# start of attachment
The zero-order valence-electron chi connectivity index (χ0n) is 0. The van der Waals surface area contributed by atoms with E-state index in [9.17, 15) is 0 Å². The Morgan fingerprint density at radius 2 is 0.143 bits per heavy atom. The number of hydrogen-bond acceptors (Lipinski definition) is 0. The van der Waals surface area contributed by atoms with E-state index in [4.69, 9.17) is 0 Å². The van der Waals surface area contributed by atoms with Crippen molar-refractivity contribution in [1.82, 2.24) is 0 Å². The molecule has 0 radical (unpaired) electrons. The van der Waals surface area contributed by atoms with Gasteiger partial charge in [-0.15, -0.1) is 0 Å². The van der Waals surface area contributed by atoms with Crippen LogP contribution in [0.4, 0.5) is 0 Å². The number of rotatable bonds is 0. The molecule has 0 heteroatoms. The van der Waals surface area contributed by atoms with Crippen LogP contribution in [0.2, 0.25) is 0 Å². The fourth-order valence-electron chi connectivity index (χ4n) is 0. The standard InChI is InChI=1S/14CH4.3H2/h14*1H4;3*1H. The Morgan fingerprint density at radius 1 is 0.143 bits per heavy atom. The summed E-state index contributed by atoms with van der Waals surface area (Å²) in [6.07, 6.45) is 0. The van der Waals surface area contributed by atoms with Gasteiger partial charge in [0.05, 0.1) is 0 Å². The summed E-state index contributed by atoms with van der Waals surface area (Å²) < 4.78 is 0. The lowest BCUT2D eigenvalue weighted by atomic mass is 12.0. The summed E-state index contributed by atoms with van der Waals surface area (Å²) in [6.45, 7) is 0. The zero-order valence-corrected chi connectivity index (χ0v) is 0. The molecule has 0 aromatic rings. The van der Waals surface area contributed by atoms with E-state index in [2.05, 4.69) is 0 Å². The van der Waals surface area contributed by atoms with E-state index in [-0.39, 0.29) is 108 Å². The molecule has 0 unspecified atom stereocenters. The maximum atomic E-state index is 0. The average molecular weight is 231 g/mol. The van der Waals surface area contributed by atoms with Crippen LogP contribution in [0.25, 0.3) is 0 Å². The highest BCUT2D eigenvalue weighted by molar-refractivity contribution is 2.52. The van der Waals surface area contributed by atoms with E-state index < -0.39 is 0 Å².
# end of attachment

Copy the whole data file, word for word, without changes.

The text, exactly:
The zero-order valence-electron chi connectivity index (χ0n) is 0. The van der Waals surface area contributed by atoms with E-state index in [9.17, 15) is 0 Å². The Morgan fingerprint density at radius 2 is 0.143 bits per heavy atom. The number of hydrogen-bond acceptors (Lipinski definition) is 0. The van der Waals surface area contributed by atoms with E-state index in [4.69, 9.17) is 0 Å². The van der Waals surface area contributed by atoms with Crippen molar-refractivity contribution in [1.82, 2.24) is 0 Å². The molecule has 0 radical (unpaired) electrons. The van der Waals surface area contributed by atoms with Gasteiger partial charge in [-0.15, -0.1) is 0 Å². The van der Waals surface area contributed by atoms with Crippen LogP contribution in [0.4, 0.5) is 0 Å². The number of rotatable bonds is 0. The molecule has 0 heteroatoms. The van der Waals surface area contributed by atoms with Crippen LogP contribution in [0.2, 0.25) is 0 Å². The fourth-order valence-electron chi connectivity index (χ4n) is 0. The standard InChI is InChI=1S/14CH4.3H2/h14*1H4;3*1H. The Morgan fingerprint density at radius 1 is 0.143 bits per heavy atom. The summed E-state index contributed by atoms with van der Waals surface area (Å²) in [6.07, 6.45) is 0. The van der Waals surface area contributed by atoms with Gasteiger partial charge in [0.05, 0.1) is 0 Å². The summed E-state index contributed by atoms with van der Waals surface area (Å²) < 4.78 is 0. The lowest BCUT2D eigenvalue weighted by atomic mass is 12.0. The summed E-state index contributed by atoms with van der Waals surface area (Å²) in [6.45, 7) is 0. The zero-order valence-corrected chi connectivity index (χ0v) is 0. The molecule has 0 aromatic rings. The van der Waals surface area contributed by atoms with E-state index in [2.05, 4.69) is 0 Å². The van der Waals surface area contributed by atoms with E-state index in [-0.39, 0.29) is 108 Å². The molecule has 0 unspecified atom stereocenters. The maximum atomic E-state index is 0. The average molecular weight is 231 g/mol. The van der Waals surface area contributed by atoms with Crippen LogP contribution in [0.25, 0.3) is 0 Å². The highest BCUT2D eigenvalue weighted by molar-refractivity contribution is 2.52. The van der Waals surface area contributed by atoms with E-state index < -0.39 is 0 Å².